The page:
Be to yourself the kind of friend you would love to have, the kind of friend you already are to your friends!

Thursday, November 4, 2010

Getting Up Gracefully

One of my most embarrassing moments (and there are many) occurred at IKEA. I was there with my boyfriend at the time. We were heading down the stairs. He was a few steps in front of me when the cute (but clunky) shoes I was wearing caused me to stumble and fall. I fell fabulously down several stairs before grabbing on to Shaun’s leg to break my fall. He turned and looked down at me, apparently unaware of the scene I had just caused.

By this point, people on the stairs had stopped. Some were concerned; others were holding their laughter until they knew I was okay. And, I was. I quickly jumped up, laughed it off and said something about “those darn shoes.”

A physical fall is relatively easy to overcome, but a real fall — a failed relationship, a firing, a divorce, a bankruptcy or foreclosure, an illness or a death can be devastating. Those are falls that can’t be laughed off with a throw-away comment or a quick regaining of composure.

So how do you get back up after taking a demoralizing fall?

First, you feel it. It is not cowardly or weak to cry or get angry or sulk around depressed. In fact, it’s the smartest and strongest thing you can do. Suppressing emotion is not the same as dealing with emotion. Refusing to acknowledge what you are feeling doesn’t make it go away or make you feel it any less. Burying emotion down deep inside of you makes them grow and fester. Eventually they erupt, usually in some unexpected and destructive way. As a coach friend of mine says, “The only way to get through it is to go through it.”

Once you begin to feel a little better, once the heart has had its say, turn it over to the head. That’s right, put on your thinking cap. Ask a few critical questions.
  • What can I learn from this?
  • What could I have done differently?
  • What will I do differently the next time around?
If you learn something from the experience then it is just that — an experience — and not a failure. When people bring up your so-called failure, you can educate them with what you have learned. If you choose to address them at all, some people just aren’t worth the time and the aggravation. Keep your head up and keep moving.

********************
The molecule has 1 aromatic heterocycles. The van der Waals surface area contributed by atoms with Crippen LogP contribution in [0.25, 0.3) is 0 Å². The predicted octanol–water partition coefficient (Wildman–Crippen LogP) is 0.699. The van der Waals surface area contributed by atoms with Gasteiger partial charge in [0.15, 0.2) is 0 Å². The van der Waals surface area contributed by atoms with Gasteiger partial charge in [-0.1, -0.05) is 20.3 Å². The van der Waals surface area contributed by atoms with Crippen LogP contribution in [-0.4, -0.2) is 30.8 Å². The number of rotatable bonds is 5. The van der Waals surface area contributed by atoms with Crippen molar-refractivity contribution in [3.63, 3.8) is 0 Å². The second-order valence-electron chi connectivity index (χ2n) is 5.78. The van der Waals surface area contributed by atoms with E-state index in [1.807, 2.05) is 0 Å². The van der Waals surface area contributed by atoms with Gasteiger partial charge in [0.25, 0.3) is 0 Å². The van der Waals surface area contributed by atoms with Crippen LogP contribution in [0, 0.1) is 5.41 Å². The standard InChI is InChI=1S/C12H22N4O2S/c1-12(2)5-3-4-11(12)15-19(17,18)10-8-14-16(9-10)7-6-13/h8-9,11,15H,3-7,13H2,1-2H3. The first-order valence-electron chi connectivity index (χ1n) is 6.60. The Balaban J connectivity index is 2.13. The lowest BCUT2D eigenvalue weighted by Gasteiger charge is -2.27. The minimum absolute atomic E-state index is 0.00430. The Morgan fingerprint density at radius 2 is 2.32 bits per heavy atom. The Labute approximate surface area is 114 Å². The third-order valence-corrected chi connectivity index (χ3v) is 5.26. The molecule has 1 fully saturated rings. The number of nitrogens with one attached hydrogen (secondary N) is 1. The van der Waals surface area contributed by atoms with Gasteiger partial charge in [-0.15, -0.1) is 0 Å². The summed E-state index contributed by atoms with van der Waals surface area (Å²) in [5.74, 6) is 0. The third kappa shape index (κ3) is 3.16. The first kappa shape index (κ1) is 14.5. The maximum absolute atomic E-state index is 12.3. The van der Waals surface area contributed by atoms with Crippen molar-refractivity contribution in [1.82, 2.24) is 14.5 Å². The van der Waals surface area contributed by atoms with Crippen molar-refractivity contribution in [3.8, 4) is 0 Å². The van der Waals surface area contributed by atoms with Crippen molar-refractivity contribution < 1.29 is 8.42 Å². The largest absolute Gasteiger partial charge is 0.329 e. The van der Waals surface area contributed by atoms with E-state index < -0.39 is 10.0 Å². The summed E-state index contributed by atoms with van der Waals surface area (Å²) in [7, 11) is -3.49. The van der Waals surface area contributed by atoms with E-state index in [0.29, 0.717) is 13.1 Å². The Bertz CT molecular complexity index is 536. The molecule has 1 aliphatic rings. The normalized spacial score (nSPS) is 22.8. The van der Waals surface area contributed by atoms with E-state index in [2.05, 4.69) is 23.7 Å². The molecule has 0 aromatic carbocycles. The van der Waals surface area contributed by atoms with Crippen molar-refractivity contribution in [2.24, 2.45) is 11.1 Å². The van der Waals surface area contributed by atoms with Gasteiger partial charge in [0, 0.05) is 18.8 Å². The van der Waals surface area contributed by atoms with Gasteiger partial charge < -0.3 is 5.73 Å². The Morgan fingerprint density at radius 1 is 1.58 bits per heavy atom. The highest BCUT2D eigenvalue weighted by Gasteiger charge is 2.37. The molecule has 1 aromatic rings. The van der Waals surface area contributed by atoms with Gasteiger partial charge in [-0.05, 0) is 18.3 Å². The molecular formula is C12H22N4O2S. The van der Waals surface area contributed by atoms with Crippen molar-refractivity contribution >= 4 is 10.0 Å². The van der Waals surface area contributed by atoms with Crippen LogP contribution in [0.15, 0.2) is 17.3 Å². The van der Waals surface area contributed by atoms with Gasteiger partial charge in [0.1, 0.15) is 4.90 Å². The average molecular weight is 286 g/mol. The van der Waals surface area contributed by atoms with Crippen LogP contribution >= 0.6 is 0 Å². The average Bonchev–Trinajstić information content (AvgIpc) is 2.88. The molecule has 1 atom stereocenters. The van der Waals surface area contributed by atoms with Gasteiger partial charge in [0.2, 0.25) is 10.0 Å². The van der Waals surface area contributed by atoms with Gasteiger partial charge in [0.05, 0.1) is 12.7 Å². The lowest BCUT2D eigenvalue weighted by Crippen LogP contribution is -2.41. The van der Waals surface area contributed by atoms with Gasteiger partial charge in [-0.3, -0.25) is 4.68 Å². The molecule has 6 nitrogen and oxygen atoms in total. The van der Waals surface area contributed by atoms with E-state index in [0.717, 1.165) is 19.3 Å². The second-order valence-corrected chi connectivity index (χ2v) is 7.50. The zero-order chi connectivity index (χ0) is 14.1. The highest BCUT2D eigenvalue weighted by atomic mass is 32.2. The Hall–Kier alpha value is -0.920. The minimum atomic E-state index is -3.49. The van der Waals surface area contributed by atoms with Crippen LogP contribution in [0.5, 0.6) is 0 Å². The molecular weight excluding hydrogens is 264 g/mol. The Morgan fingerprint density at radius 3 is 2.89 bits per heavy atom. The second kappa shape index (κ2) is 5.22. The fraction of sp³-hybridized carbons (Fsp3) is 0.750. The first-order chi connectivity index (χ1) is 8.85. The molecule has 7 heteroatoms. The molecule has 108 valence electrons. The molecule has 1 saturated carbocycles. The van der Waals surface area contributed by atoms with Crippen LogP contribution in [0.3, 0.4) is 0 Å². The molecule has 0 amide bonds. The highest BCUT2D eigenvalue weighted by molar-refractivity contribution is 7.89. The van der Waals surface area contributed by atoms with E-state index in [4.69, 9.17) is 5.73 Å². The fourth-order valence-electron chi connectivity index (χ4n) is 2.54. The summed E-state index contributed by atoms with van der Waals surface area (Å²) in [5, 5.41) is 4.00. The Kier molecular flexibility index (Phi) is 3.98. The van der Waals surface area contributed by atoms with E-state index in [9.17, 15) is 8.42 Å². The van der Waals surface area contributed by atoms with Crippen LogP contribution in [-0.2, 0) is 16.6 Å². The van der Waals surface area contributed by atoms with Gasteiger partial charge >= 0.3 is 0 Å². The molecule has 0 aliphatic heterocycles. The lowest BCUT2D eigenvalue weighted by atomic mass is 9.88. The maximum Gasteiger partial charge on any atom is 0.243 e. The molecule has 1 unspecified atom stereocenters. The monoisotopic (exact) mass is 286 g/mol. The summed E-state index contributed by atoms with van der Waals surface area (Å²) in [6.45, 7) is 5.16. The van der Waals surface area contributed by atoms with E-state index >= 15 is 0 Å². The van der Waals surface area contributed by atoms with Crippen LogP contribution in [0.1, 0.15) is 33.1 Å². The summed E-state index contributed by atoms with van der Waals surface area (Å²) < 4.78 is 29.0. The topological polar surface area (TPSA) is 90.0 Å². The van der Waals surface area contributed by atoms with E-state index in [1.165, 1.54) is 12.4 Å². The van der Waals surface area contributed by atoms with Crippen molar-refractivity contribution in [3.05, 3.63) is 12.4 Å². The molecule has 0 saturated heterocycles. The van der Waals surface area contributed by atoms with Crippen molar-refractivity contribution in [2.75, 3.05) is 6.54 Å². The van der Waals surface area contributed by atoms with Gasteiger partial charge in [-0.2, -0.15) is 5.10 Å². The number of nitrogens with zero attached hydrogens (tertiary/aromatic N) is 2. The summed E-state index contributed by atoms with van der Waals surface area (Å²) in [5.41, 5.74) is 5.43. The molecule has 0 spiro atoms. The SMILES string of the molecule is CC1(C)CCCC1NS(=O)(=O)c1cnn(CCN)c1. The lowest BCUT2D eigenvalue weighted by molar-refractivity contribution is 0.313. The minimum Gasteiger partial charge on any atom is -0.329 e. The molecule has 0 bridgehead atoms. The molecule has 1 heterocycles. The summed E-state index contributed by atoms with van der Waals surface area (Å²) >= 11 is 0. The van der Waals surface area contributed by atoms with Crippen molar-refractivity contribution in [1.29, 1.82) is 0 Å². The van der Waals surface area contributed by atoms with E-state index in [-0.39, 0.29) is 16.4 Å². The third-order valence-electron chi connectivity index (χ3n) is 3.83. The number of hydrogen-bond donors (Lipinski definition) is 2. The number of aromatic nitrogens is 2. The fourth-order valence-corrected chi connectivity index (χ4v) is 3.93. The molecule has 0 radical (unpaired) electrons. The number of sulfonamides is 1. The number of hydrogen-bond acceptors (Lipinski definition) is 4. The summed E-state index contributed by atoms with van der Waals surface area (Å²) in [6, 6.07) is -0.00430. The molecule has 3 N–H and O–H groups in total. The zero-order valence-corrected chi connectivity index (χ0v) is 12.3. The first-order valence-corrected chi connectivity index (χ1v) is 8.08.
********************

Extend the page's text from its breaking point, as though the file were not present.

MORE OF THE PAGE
Finally, recognize that you are in good company. The most successful people, from athletes to entrepreneurs to musicians, have all failed and in many times failed gloriously. It isn’t the failure that defines them but the success that came after those ‘learning experiences’.

They came back smarter, stronger and more sure of themselves. And you will too.

Monday, November 1, 2010

To Vote or Not to Vote

A little known fact about me. My bachelor’s is in broadcast journalism … but I have a minor in political science. So, I wanted to divert today’s post from the usual life coachy topics and talk about voting. Tomorrow is Election Day. Almost all American adults can exercise their right to vote, if they so choose. However, many of us don’t exercise this right and that’s fine with me.

I know at first glance that sounds positively heretical but hear me out. The right to vote is comes another ‘R’ – one no one likes to talk about – responsibility. You have the right to vote but you have the responsibility to make informed choices about who represents you. If you aren’t going to make an informed choice, I’d rather you not vote.

Voting because you recognize someone’s name or because he or she was a funny guest on a talk show is not an informed choice.

Case in point, in the spring, the democrats of South Carolina selected Alvin Greene, to run for the U.S. Senate against seasoned incumbent Jim DeMint. Greene is a man with no political background, and who did no campaigning prior to the election. Since he did no campaigning, no one knew who he was or where he stood on the issues. Sure he’s a democrat so you can assume you know his platform, but no one had heard the man actually speak.

Many people think he won because his name was first on the ballot or because his name sounded similar to 70’s soul singer Al Green. To their horror, when the actual Alvin Greene emerged, he could barely articulate his thoughts and had no real knowledge of the issues.

Voting matters and you should vote for people who represent your views and your interests. If you don’t know the views and interests of the people you are voting for, you are making some potentially bad decisions.

This is a midterm election and tomorrow, many people will not vote because, they say, “It’s just a bunch of local and state races and maybe a senator or congressmen. It’s not like we are electing the president.” However, in my estimation, midterm elections are just as important as presidential elections. Most of the issues that affect us the most are decided on the state or local level.

Unhappy with property taxes? It’s up to the city or the country to regulate those. They control the revaluations that determine your tax rate.

Tired of crime? It’s the local officials that run the police department and the local district attorney’s offices that prosecute criminals. And if it isn’t a federal offense, it’s up to the states to make sentencing laws.

Problems with the schools? School boards are always local and local and state governments play a much larger role than the federal government does in educating your kids.

Want more jobs? The states have the power to create the incentives and packages that will attract business and the tax rates that will pull them towards your state or drive them away.

Finally, you don’t have to vote in every single race. If you know whom you want to vote for in terms of congress people and city council members but you aren’t sure about the judges and other issues, then stick to voting in the races where you know what’s going on. There is no rule that says you have to vote in every race.

When it comes to voting take responsibility for exercising your right.